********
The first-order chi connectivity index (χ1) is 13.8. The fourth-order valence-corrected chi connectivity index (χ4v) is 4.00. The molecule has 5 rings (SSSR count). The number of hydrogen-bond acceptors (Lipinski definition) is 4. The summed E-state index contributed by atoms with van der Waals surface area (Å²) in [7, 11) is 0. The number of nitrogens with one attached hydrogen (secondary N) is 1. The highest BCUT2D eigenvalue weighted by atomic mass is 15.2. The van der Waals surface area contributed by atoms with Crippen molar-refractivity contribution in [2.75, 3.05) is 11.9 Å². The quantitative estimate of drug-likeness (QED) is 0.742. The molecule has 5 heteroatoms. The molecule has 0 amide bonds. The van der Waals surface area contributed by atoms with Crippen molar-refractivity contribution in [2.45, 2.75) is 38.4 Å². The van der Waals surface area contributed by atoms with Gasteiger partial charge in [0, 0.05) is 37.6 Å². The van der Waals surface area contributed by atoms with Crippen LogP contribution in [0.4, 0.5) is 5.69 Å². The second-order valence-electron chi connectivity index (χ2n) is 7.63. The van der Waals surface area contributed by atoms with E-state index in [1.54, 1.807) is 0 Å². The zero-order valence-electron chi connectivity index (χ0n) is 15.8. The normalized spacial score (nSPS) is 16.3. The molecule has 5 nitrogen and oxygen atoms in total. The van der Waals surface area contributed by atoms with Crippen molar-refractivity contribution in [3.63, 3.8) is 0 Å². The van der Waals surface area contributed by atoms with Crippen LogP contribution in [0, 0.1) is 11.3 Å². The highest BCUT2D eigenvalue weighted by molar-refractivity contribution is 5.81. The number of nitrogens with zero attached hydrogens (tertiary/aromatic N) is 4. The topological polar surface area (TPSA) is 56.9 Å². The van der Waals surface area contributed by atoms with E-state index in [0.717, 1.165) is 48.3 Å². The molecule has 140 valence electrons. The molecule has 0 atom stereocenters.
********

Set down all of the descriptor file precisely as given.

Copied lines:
The first-order chi connectivity index (χ1) is 13.8. The fourth-order valence-corrected chi connectivity index (χ4v) is 4.00. The molecule has 5 rings (SSSR count). The number of hydrogen-bond acceptors (Lipinski definition) is 4. The summed E-state index contributed by atoms with van der Waals surface area (Å²) in [7, 11) is 0. The number of nitrogens with one attached hydrogen (secondary N) is 1. The highest BCUT2D eigenvalue weighted by atomic mass is 15.2. The van der Waals surface area contributed by atoms with Crippen molar-refractivity contribution in [2.75, 3.05) is 11.9 Å². The quantitative estimate of drug-likeness (QED) is 0.742. The molecule has 5 heteroatoms. The molecule has 0 amide bonds. The van der Waals surface area contributed by atoms with Crippen molar-refractivity contribution in [2.45, 2.75) is 38.4 Å². The van der Waals surface area contributed by atoms with Gasteiger partial charge in [0, 0.05) is 37.6 Å². The van der Waals surface area contributed by atoms with Crippen LogP contribution in [0.4, 0.5) is 5.69 Å². The second-order valence-electron chi connectivity index (χ2n) is 7.63. The van der Waals surface area contributed by atoms with E-state index in [1.54, 1.807) is 0 Å². The zero-order valence-electron chi connectivity index (χ0n) is 15.8. The normalized spacial score (nSPS) is 16.3. The molecule has 5 nitrogen and oxygen atoms in total. The van der Waals surface area contributed by atoms with Crippen molar-refractivity contribution in [3.63, 3.8) is 0 Å². The van der Waals surface area contributed by atoms with Crippen LogP contribution in [0, 0.1) is 11.3 Å². The highest BCUT2D eigenvalue weighted by molar-refractivity contribution is 5.81. The number of nitrogens with zero attached hydrogens (tertiary/aromatic N) is 4. The topological polar surface area (TPSA) is 56.9 Å². The van der Waals surface area contributed by atoms with E-state index in [0.717, 1.165) is 48.3 Å². The molecule has 140 valence electrons. The molecule has 0 atom stereocenters.